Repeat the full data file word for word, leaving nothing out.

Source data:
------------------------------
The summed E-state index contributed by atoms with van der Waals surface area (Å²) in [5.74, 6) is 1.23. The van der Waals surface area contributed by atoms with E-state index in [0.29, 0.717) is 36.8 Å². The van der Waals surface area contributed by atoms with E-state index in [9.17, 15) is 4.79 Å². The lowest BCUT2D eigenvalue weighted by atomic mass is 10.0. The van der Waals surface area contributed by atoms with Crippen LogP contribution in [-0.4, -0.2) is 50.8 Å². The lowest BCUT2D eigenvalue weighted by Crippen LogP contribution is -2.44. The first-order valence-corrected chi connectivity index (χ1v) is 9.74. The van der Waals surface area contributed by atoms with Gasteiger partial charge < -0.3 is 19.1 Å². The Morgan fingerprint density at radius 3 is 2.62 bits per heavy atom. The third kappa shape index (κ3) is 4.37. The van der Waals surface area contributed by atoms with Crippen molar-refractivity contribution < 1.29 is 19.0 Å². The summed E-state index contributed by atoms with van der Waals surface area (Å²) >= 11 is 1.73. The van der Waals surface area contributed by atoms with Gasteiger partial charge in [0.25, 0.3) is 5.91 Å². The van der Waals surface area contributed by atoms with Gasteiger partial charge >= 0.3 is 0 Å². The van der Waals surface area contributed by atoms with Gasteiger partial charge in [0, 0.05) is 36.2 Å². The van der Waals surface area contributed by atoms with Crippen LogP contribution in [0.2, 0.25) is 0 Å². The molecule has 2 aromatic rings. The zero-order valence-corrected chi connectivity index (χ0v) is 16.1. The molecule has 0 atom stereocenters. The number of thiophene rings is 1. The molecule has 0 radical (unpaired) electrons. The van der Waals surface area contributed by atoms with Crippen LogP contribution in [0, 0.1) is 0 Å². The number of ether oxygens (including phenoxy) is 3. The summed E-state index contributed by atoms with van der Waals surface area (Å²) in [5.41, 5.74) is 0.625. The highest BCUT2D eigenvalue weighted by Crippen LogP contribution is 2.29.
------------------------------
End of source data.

The summed E-state index contributed by atoms with van der Waals surface area (Å²) in [5.74, 6) is 1.23. The van der Waals surface area contributed by atoms with E-state index in [0.29, 0.717) is 36.8 Å². The van der Waals surface area contributed by atoms with E-state index in [9.17, 15) is 4.79 Å². The lowest BCUT2D eigenvalue weighted by atomic mass is 10.0. The van der Waals surface area contributed by atoms with Crippen LogP contribution in [-0.4, -0.2) is 50.8 Å². The lowest BCUT2D eigenvalue weighted by Crippen LogP contribution is -2.44. The first-order valence-corrected chi connectivity index (χ1v) is 9.74. The van der Waals surface area contributed by atoms with Gasteiger partial charge < -0.3 is 19.1 Å². The Morgan fingerprint density at radius 3 is 2.62 bits per heavy atom. The third kappa shape index (κ3) is 4.37. The van der Waals surface area contributed by atoms with Crippen molar-refractivity contribution < 1.29 is 19.0 Å². The summed E-state index contributed by atoms with van der Waals surface area (Å²) >= 11 is 1.73. The van der Waals surface area contributed by atoms with Gasteiger partial charge in [0.25, 0.3) is 5.91 Å². The van der Waals surface area contributed by atoms with Gasteiger partial charge >= 0.3 is 0 Å². The van der Waals surface area contributed by atoms with Gasteiger partial charge in [0, 0.05) is 36.2 Å². The van der Waals surface area contributed by atoms with Crippen LogP contribution in [0.2, 0.25) is 0 Å². The molecule has 2 aromatic rings. The zero-order valence-corrected chi connectivity index (χ0v) is 16.1. The molecule has 0 atom stereocenters. The number of thiophene rings is 1. The molecule has 0 radical (unpaired) electrons. The van der Waals surface area contributed by atoms with Crippen LogP contribution in [0, 0.1) is 0 Å². The number of ether oxygens (including phenoxy) is 3. The summed E-state index contributed by atoms with van der Waals surface area (Å²) in [5.41, 5.74) is 0.625. The highest BCUT2D eigenvalue weighted by Crippen LogP contribution is 2.29.